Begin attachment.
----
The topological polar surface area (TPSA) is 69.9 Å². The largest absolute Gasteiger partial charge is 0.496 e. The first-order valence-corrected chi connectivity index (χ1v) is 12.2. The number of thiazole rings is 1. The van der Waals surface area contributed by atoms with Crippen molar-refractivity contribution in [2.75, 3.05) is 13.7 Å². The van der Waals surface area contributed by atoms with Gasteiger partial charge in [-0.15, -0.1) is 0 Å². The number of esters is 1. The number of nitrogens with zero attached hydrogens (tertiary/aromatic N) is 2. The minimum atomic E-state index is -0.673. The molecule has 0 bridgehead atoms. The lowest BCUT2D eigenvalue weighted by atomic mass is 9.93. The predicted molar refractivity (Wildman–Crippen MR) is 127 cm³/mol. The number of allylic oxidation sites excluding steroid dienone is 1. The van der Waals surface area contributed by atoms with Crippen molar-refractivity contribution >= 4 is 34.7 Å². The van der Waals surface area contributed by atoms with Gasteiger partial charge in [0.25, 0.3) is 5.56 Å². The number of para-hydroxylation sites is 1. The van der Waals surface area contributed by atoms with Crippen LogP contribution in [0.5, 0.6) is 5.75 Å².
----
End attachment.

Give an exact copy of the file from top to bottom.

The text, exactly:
The topological polar surface area (TPSA) is 69.9 Å². The largest absolute Gasteiger partial charge is 0.496 e. The first-order valence-corrected chi connectivity index (χ1v) is 12.2. The number of thiazole rings is 1. The van der Waals surface area contributed by atoms with Crippen molar-refractivity contribution in [2.75, 3.05) is 13.7 Å². The van der Waals surface area contributed by atoms with Gasteiger partial charge in [-0.15, -0.1) is 0 Å². The number of esters is 1. The number of nitrogens with zero attached hydrogens (tertiary/aromatic N) is 2. The minimum atomic E-state index is -0.673. The molecule has 0 bridgehead atoms. The lowest BCUT2D eigenvalue weighted by atomic mass is 9.93. The predicted molar refractivity (Wildman–Crippen MR) is 127 cm³/mol. The number of allylic oxidation sites excluding steroid dienone is 1. The van der Waals surface area contributed by atoms with Crippen molar-refractivity contribution >= 4 is 34.7 Å². The van der Waals surface area contributed by atoms with Gasteiger partial charge in [0.25, 0.3) is 5.56 Å². The number of para-hydroxylation sites is 1. The van der Waals surface area contributed by atoms with Crippen LogP contribution in [0.5, 0.6) is 5.75 Å².